MNI INTERVIEW:Flat Rates Fit With Data Dependence-ExBoe's Bean
Ex-BOE Deputy Governor Charles Bean says policymakers can both signal flat-for-long rates and retain data dependency.
Policymakers can both make clear their preference for holding policy rates flat-for-longer and stick to the line that they are data dependent, former Bank of England Deputy Governor for Monetary Policy and LSE professor Charles Bean told MNI.
With central banks from the BOE to the Federal Reserve suggesting that they might hold rates at their peak for an extended period in a so-called “Table Mountain” approach, some including European Central Bank Executive Board Member Isabel Schnabel have pointed to a contradiction between committing to a flat rates stance whilst also promising policy will respond flexibly to incoming data.
But Bean drew a distinction between maintaining rates at a high level and previous promises to keep them low.
Low-for-long “is, if you like, committing to a period of excessive inflation in the future .. and is necessarily time-inconsistent as there is little incentive to go through with that bout of excessive future inflation once today’s lower-bound episode is past,” Bean said by email.
“The current situation is rather different. We are not talking about central banks committing to hold rates constant whatever happens. Rather it is about getting policy rates to the right general level early so that it can be held relatively flat with modest adjustments in the light of incoming data (‘Table Mountain’), rather than leaving it late and then having to move in big steps to catch up and in response to new information,” he said.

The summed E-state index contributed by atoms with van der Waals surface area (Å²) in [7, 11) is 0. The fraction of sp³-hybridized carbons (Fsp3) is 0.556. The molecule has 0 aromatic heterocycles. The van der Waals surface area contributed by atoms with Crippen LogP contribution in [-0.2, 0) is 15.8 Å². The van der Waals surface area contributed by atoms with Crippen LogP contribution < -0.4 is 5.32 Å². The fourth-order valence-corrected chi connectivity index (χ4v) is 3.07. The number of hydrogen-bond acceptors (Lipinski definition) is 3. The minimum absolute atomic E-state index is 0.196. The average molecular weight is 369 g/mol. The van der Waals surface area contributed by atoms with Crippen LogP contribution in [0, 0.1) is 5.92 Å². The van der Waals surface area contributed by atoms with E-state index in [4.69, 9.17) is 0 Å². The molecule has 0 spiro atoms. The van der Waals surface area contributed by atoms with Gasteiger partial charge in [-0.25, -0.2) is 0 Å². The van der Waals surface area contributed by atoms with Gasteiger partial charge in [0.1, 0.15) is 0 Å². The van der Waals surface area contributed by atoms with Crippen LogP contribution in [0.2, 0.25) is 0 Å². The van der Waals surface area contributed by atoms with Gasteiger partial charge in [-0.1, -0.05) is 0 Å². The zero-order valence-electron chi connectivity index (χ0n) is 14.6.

The ECB on Thursday said it would keep rates at sufficiently restrictive levels for as long as necessary, and would also follow a data-dependent approach. BOE Governor Andrew Bailey also recently told lawmakers that the Bank had to make an “important judgement” over whether to hold rates at a relatively high level or push them up further and risk rapid reversal.
Monetary Policy Committee member Swati Dhingra, like Bean a professor at LSE, told lawmakers on Sept 6 that she preferred the Table Mountain approach, which would provide a smoother rate profile rather than the more jagged hike and reverse.
“With the latter strategy, because of the long and variable lags in the transmission mechanism, there is more chance of miscalibrating the necessary tightening and overshooting, so warranting an early reversal,” Bean said. “But with Table Mountain, upside news in the inflation outlook would still warrant tightening.”
A challenge facing MPC members is how to get the message to market participants that they are more likely to keep the policy rate on hold, getting them to flatten rate curves, while still being seen as ready to respond as data shift.
Policymakers are already indicating that the rate peak may well be close, with Bailey saying “we are much nearer now to the top of the cycle”, raising questions over how the MPC will alter its guidance accompanying its Sept 21 policy decision.
Bean, who was on the MPC from 2000 to 2014, said market participants need a proper understanding of the Bank’s reaction function, which would allow policymakers to hold rates pretty steady while markets do much of the work for them by adjusting rates curves. (See MNI INTERVIEW: Higher-For-Longer Rates Risk Volatility)
This, Bean noted, was the essence of former Governor Mervyn King’s “Maradona Theory” of interest rates, named after the legendary Argentinian football player who sliced through the England defense while running in a more-or-less straight line as opponents anticipated that he would shift one way or the other.